Top China censor Cai Fuchao 'faces many challenges'
Veteran of mouthpiece Beijing Daily will run newly merged broadcast and print watchdog
When Cai Fuchao was given one of the mainland's top media awards in 1998, he was praised for his professionalism and allegiance to the Communist Party.
"He has a strong sense of social responsibility and dares to write about contentious social issues," the presenter said when announcing Cai as the recipient of the third Fan Changjiang News Award, named after a renowned journalist. Through his work, "he helped build a bridge for mutual understanding between the government and the public".
Now, 15 years later, Cai has a much bigger bridge to build, as he has been appointed head of the newly created General Administration of Press, Publication, Radio, Film and Television - a merging of the old broadcast watchdog, the State Administration of Radio, Film and Television (Sarft), and the top print censor, the General Administration of Press and Publications.
After working in a factory for eight years, Cai joined the Beijing Daily, the municipal party mouthpiece, in 1979 as a business reporter. He spent nearly two decades there rising through the ranks before being transferred to the city's propaganda department as its deputy head in 1998.
He continued to climb the bureaucratic ladder and was promoted to vice-mayor of Beijing in 2008. After three years, he was transferred to the central government, taking over the reins at Sarft, where he replaced the retiring Wang Taihua .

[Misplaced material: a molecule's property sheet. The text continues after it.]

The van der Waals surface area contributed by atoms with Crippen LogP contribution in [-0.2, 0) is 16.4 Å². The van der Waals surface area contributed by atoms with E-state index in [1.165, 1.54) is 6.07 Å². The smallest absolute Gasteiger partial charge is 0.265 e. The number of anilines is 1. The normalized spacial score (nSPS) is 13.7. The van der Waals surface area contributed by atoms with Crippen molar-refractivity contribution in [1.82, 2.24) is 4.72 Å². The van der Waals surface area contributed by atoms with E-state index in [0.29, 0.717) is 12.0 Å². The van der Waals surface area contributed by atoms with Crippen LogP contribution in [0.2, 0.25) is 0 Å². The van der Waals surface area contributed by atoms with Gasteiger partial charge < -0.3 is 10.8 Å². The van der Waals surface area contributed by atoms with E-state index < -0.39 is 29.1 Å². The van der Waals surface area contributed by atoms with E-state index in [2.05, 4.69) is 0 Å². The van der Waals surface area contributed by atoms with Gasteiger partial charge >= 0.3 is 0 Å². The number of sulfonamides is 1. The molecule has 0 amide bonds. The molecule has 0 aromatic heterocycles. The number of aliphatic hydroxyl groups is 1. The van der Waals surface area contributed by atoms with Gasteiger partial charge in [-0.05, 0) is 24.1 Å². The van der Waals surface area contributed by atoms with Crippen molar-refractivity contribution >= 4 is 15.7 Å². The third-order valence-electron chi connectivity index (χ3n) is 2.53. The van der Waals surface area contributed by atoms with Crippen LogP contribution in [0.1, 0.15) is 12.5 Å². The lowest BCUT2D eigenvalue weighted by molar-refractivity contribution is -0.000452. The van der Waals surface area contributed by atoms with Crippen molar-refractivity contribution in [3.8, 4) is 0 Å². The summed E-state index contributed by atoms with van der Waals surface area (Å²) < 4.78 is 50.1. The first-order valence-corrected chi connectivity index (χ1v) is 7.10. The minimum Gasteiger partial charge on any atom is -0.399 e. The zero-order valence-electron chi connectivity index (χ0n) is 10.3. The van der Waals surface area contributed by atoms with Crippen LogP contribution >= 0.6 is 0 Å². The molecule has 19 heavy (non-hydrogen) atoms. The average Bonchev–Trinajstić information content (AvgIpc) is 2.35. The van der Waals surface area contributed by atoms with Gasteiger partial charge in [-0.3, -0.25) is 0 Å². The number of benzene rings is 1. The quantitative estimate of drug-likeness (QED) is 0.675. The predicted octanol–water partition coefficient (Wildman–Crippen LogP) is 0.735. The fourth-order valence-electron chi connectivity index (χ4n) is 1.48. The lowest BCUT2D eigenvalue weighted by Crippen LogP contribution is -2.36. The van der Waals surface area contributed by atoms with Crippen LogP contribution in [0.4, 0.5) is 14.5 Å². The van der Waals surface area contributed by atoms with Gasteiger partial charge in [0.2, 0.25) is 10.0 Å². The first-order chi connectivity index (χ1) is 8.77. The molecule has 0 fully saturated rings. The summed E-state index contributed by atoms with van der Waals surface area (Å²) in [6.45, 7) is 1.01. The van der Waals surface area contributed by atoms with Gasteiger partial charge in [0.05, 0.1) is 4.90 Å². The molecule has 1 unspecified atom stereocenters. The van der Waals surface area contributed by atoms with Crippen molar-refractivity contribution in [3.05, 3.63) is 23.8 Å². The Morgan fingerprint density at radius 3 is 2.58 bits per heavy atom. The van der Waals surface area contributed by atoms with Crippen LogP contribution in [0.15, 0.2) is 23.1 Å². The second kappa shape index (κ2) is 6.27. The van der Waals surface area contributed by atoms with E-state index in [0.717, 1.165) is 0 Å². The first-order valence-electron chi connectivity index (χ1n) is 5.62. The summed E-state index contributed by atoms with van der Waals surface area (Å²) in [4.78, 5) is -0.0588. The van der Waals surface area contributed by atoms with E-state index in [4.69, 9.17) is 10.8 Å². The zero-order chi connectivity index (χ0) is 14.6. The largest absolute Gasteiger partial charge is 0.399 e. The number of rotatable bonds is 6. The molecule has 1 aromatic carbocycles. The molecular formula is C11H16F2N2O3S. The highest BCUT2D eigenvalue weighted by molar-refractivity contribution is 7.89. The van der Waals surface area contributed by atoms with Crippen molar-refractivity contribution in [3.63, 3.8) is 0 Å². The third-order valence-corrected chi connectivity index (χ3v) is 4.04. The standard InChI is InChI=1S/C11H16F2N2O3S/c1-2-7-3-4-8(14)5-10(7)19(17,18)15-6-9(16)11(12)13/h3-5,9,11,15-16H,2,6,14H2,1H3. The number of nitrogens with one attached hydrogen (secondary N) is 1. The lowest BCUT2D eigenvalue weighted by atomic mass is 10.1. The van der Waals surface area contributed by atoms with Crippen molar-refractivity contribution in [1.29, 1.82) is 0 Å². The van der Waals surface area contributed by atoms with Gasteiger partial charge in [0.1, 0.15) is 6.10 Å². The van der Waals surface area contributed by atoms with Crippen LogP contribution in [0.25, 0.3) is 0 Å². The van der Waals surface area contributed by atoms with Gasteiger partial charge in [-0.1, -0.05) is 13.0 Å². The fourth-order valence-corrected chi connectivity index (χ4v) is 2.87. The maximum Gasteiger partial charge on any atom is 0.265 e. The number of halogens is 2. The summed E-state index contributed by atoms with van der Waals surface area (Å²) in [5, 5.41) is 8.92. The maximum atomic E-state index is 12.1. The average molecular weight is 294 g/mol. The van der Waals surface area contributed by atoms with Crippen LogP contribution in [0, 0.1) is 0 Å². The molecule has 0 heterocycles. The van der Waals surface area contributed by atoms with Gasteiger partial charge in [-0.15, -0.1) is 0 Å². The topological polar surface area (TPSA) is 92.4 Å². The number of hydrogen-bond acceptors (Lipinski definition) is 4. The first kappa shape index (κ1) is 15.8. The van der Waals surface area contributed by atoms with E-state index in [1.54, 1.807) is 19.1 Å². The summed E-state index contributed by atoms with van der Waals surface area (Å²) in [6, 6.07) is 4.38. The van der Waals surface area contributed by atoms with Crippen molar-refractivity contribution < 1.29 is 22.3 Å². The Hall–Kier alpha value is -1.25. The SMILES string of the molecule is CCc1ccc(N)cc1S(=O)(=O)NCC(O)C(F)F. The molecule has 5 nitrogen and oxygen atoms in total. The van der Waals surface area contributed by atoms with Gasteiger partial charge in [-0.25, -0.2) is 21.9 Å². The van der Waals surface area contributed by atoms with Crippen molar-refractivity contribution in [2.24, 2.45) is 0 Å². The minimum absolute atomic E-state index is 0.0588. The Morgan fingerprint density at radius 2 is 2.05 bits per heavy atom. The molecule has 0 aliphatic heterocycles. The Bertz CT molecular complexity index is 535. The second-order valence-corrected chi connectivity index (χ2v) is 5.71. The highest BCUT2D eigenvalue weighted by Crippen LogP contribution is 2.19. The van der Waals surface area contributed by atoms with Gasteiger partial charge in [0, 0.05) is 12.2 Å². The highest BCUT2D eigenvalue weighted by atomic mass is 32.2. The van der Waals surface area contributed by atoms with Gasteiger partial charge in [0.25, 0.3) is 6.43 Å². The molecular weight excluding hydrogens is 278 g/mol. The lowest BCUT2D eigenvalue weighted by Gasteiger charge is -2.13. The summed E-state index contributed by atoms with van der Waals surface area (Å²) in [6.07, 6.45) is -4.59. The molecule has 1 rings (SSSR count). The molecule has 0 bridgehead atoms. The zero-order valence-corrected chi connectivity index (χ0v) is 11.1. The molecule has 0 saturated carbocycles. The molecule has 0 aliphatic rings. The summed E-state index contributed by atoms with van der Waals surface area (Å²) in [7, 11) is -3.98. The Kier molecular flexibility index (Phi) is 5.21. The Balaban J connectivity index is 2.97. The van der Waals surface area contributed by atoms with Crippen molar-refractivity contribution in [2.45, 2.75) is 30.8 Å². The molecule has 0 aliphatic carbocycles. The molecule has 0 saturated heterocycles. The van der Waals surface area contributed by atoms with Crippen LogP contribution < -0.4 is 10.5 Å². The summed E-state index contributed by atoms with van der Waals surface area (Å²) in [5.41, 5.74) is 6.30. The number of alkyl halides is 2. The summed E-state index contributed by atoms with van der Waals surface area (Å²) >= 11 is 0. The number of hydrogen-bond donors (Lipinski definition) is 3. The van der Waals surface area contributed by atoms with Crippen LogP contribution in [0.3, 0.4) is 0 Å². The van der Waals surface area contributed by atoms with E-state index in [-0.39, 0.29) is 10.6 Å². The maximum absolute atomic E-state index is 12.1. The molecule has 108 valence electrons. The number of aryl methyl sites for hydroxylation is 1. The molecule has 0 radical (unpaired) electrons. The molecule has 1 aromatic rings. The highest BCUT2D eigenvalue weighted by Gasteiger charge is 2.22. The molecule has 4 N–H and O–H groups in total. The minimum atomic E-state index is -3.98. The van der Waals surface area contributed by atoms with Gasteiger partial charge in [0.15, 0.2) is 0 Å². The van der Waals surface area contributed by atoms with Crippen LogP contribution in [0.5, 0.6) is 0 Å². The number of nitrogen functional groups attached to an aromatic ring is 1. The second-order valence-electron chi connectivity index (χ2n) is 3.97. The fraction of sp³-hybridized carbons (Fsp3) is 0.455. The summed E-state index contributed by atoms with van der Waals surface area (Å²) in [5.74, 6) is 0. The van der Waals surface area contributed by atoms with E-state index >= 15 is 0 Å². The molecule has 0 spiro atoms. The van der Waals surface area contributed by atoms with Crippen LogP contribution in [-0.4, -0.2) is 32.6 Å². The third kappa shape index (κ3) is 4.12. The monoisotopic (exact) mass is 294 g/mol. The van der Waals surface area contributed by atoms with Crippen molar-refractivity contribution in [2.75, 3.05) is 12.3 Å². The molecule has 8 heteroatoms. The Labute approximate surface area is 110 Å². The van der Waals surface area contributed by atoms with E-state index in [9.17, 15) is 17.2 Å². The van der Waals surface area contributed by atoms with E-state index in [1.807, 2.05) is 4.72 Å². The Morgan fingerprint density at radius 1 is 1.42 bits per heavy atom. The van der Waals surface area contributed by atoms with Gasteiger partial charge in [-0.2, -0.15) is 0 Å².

The Beijing Times has reported that while Cai was a business-desk editor at the Beijing Daily, he spoke out against paid journalism - stories done in exchange for money - and he banned reporters from social events they were not covering for the paper.
Cai was reportedly one of the most visible municipal officials during the Sars outbreak in 2003, when he was head of the publicity department, and the media praised him for his frankness.
He was asked by an Italian journalist about Sars patients who were fleeing hospitals in Beijing because other patients were dying around them, during a time when the outbreak remained a sensitive topic. Not only did Cai confirm the exodus, he explained what was behind the panic.
A mid-level official at Sarft who spoke on condition of anonymity described Cai as a typical mainland propaganda official, who knew how to deal with the press while still toeing the party line.
However, the Sarft official also said that Cai faced many challenges, including the fact that he was a relative newcomer to the broadcast industry, which was being transformed by developments on the internet.
Professor Qiao Mu, who teaches communications at Beijing Foreign Studies University, said an imminent challenge to the merger of the broadcast watchdog and print censor would be dealing with potentially large numbers of redundant staff.
Qiao said that during previous restructurings of central government agencies, many of the redundant civil servants were sent to participate in government-funded studies at colleges. But almost all of these workers came back to their original agencies a few years later.
Qiao said another test for the administration under Cai would be determining how much it would deregulate itself, particularly in areas such as a licensing.
"The success of the streamlining will hinge on how much they refrain from meddling with the market," Qiao said.